Benefits of your contributions include:

  • Listing in the ASHRAE Journal and Utah ASHRAE Newsletter, at an honor roll contribution ($150 or more per individual, $500 or more per company).
  • Listing of all honor roll contributors prior to each local ASHRAE meeting.
  • Continuation of research that goes directly to developing the standards that we employ every day.
  • Support of a large research community, a surprising share of which is undertaken in Utah, to advance the science of our industry.


The easiest way to contribute is online with a credit card at the following link, but checks made out to ASHRAE RP are also acceptable.  Please contact me or an RP committee member for help processing your donation.

Currently, our 2020-2021 RP Committee Members are: David Griffin II, Brett Parry, Cameron Scott, Joe Touhuni, Cory Wright.

If you are interested in joining the committee or know someone that might be interested, please contact me or a board member from the Utah Chapter Board of Governors (BOG).

One of the committee members will be calling on you and your companies for your support of ASHRAE Research in the near future.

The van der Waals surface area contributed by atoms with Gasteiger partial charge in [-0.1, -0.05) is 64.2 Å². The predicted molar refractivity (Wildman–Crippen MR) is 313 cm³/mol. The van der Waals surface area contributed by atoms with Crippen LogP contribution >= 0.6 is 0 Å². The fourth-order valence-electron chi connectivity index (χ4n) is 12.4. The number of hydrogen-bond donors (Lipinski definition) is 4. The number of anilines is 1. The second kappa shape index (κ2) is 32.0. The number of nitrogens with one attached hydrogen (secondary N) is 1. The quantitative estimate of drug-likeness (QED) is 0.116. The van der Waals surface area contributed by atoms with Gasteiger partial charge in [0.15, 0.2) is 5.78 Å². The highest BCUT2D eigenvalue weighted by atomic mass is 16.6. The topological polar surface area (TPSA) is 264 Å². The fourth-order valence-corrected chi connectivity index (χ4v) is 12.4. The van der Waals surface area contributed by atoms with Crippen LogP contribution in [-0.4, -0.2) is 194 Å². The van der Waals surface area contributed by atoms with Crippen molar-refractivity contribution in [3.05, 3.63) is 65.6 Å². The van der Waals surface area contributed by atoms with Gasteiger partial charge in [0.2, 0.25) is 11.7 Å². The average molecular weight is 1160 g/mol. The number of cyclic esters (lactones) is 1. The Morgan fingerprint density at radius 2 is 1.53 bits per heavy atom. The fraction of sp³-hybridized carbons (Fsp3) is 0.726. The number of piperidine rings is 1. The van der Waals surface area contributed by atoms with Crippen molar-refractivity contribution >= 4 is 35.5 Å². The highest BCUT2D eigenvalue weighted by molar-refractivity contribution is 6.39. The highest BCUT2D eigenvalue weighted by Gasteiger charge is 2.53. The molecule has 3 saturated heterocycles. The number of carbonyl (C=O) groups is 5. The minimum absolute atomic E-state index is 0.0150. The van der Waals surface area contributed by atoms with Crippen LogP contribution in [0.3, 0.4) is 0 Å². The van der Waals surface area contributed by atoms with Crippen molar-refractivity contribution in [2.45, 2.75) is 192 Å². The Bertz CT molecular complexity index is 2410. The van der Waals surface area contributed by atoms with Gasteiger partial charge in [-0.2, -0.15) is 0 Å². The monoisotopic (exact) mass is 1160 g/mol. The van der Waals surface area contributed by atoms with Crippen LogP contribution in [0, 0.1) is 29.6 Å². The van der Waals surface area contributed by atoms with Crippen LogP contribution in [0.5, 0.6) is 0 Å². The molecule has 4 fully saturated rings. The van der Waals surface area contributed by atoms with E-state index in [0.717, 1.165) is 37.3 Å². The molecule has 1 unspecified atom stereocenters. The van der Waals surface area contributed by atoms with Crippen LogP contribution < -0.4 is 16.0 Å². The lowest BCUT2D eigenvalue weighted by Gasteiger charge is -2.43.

Thanks for all of your support!

Phong Nguyen

Utah Chapter RP Chairman

[email protected]

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Government Affairs

  • Congressional Negotiators Agree on Energy Package

Congressional negotiators have released the legislative text for a comprehensive energy package that includes sections on energy efficiency, energy storage, grid modernization, and carbon management.  The 533-page bill would provide energy retrofitting assistance for schools, push for energy efficient data centers, boost the Weatherization Assistance Program, and push for increase energy and water efficiency measures in Federal buildings. The bill is likely to be attached to a $1.4 trillion omnibus spending measure that would fund government until September 30, 2021.